By Benjamin Leatherman
By Glenn BurnSilver
By Glenn BurnSilver
By Troy Farah
By Roger Calamaio
By Mark Deming
By Glenn BurnSilver
By Brian Palmer
Her name is Dadawa. She's the 25-year-old singing daughter of a science magazine editor in the Canton province of the People's Republic of China.
And she's about the biggest thing to come up in her homeland since the Great Wall.
Dadawa is the People's choice by virtue of Sister Drum, a pseudospiritual CD of neo-Western sounds based on her apparently sudden discovery of Tibetan culture. The album's formula recently won over China's mainland masses in a big way. Similar success in areas beyond the Great Wall may prove harder to achieve.
Dadawa's attraction is her considerable singing voice. She croons like a stir-fry of Kate Bush, Tori Amos and Sarah McLachlan, with a dash of Sheila Chandra's Eastern aesthetic in the mix. The seven songs on Sister Drum set Dadawa's vocals amid a mist of new-age ambiance, which makes for moments both mundane and moving. The good stuff happens when Dadawa's singing plays touch-and-go with bliss--agame she wins when she catches hold of distinctive, melodic hooks. Dadawa adds to the evocation by adapting her voice to different world-music styles. She assumes an almost Gaelic flair on the title cut and comes off like a member of a Bulgarian Women's Choir on the pithy, catchy chorus of "Paradise Inferno."
But Dadawa's charm literally disappears when her chameleonic voice gets lost in her album's heavily synthesized background. The soupy atmosphere is the work of producer HE Xuntian, a gurulike presence in Chinese pop-music circles. He overwhelms the star singer on the opening cut, "Home Without Shadow," by hammering away with percussion that rumbles like distant hydrogen bombs. The song is also burdened with repetitive background vocal chants that only a fan of Laurie Anderson or Philip Glass could stomach.
"Home Without Shadow" is the only song here that Dadawa wrote herself. Almost everything else was penned by Xuntian and his brother, lyricist HE Xunyou, which adds a palpable sense of calculation to a disc that's supposed to represent Dadawa's epiphany at having discovered Tibetan culture. That Xuntian trusted his brother--and not Dadawa--to put the singer's spiritual experience to words says something of the nagging contrivance surrounding this project.
That the Tibetan subject matter has apparently gripped the Chinese public says even more. Chinese oppression of Tibet is a long-running cold sore in the world community. By embracing Dadawa's fawning "pilgrimage," Chinese listeners perhaps feel as though they are sympathizing with the Tibetan "troubles."
Nick Cave and the Bad Seeds
A Nick Cave album called Murder Ballads--what else is new? Cave's been writing songs about killing and other evils since he first arrived in 1980 as Birthday Party's pale and skinny goth-punk version of Jim Morrison. But wait--these murder ballads are different; tantalizingly deliberate. Sure, there's plenty of trademark Cave here, but this is a fascinating concept album that literally uses the ballad form--simply structured narrative songs in the English folk tradition--to tell of murder in a variety of ways: random deaths, passion crimes and killing sprees, all wrapped up in one bloody parcel.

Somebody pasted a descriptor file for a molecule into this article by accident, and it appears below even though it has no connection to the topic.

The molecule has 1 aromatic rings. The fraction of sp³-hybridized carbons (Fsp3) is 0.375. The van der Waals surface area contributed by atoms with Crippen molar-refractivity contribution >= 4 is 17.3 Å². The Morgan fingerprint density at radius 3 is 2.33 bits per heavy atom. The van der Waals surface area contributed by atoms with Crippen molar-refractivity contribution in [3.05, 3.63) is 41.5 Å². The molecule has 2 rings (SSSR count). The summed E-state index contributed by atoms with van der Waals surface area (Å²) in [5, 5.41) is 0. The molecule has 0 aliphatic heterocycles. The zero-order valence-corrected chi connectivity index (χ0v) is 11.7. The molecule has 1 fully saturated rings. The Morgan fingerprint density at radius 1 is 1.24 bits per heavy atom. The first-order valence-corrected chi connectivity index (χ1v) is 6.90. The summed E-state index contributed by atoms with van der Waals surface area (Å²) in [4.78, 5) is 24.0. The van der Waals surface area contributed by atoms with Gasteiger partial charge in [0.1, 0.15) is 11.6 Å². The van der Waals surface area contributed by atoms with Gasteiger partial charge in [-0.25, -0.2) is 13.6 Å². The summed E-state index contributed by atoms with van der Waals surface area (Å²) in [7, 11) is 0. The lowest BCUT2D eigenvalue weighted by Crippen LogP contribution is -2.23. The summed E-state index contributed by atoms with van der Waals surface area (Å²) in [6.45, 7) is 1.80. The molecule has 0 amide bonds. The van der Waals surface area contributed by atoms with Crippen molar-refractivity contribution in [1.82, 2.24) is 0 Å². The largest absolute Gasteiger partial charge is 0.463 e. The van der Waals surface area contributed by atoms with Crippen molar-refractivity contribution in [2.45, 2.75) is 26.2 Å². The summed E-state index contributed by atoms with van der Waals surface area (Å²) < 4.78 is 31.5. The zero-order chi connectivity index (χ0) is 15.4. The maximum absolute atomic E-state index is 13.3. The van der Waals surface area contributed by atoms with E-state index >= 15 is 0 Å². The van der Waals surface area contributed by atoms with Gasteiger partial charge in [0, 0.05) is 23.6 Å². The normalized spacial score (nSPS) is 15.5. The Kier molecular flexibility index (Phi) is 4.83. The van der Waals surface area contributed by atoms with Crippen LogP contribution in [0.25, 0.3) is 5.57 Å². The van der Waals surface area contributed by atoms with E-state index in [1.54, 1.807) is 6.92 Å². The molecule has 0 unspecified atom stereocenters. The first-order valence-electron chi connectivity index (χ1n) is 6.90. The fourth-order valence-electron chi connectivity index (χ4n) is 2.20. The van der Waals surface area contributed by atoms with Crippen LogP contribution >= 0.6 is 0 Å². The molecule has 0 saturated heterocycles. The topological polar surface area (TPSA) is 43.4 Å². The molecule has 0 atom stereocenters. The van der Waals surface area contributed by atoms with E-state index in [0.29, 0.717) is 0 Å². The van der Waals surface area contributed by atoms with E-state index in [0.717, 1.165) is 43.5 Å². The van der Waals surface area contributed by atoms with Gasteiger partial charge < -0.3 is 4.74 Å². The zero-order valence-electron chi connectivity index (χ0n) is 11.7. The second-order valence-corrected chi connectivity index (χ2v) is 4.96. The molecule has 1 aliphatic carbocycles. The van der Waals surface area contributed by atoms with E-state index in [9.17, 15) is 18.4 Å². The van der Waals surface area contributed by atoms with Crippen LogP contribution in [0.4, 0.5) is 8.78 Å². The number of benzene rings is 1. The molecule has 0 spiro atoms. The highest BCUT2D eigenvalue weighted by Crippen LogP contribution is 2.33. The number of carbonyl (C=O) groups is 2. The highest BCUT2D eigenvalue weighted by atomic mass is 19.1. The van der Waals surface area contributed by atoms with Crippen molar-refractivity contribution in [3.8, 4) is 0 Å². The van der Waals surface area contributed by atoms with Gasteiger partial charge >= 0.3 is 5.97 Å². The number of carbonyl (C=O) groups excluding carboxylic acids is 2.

Cave clearly thrives in this genre, and he produces some of his sharpest and most facile writing to date. "Song of Joy," a genuinely scary campfire mystery about a murdered family and an unnamed killer, chillingly weaves clues into the lyrics, while "Where the Wild Roses Grow" is a narrative duet where killer (Cave) and victim (pop star Kylie Minogue) reveal parallel tales. Cave even shows his knack for adaptation on Dylan's "Death Is Not the End," recontextualizing a song of heavenly comfort into a zombified "We Are the World" (featuring Minogue, PJ Harvey and Shane MacGowan, among others), where "death is not the end" of pain and suffering.
Above all, Murder Ballads should be heard as a work of pulp fiction--as essentially funny as it is harrowing. In Cave's hands, the violent traditional song "Stagger Lee" becomes gangsta folk, as ridiculously chocked with obscenity and brutality as any of the Geto Boys' rap. And Cave's (unintentional?) point--that badass songs existed long before Snoop Doggy Dogg shot up theairwaves--deserves not to be missed.--Roni Sarig
God Bless Satan
(Pass the Virgin)
Faster than you can say "the dark lord is my shepherd," God Bless Satan will work its way into your heart like a candy-coated pitchfork. This joyous, satirical proclamation of love for the horned one sets forth 13 tracks of goofy-but-potent hard ska.
It's hard--no, make that impossible--to take seriously any album whose title track spotlights the lyric "My bologna has a first name, it's S-a-t-a-n/My bologna has a second name, it's D-e-v-i-l." No matter. The real meat here lies in Mephiskapheles' rapid-fire delivery, peppered with wicked-hot guitars and horns.
Belying their jazz and hard-core roots, the eight members of Mephiskapheles break from the traditional pogo-bop favored by fellow New Yorkers the Toasters and the Slackers, opting instead for a brisk ska/punk backbeat overlayed with experimental jazz riffs and lush horn harmonies, all executed at diabolical speeds. Especially good is "Satanic Debris," which has lead vox, the Nubian Nightmare, caterwauling over a syncopated slam. On "Bad John" and "Finnigan's Froth," Mephiskapheles abandons the ska sound altogether for breezy reggae stylings--a much needed reprieve on this otherwise fiery, frenetic disc.
Lord knows how it found its way onto the recording, but "Bumble Bee Tuna Song" closes out this tour de force with a jingly, sickening, sing-along ode to tuna fish sandwiches. Forgive them, Father--the devil made them do it.--Leigh Silverman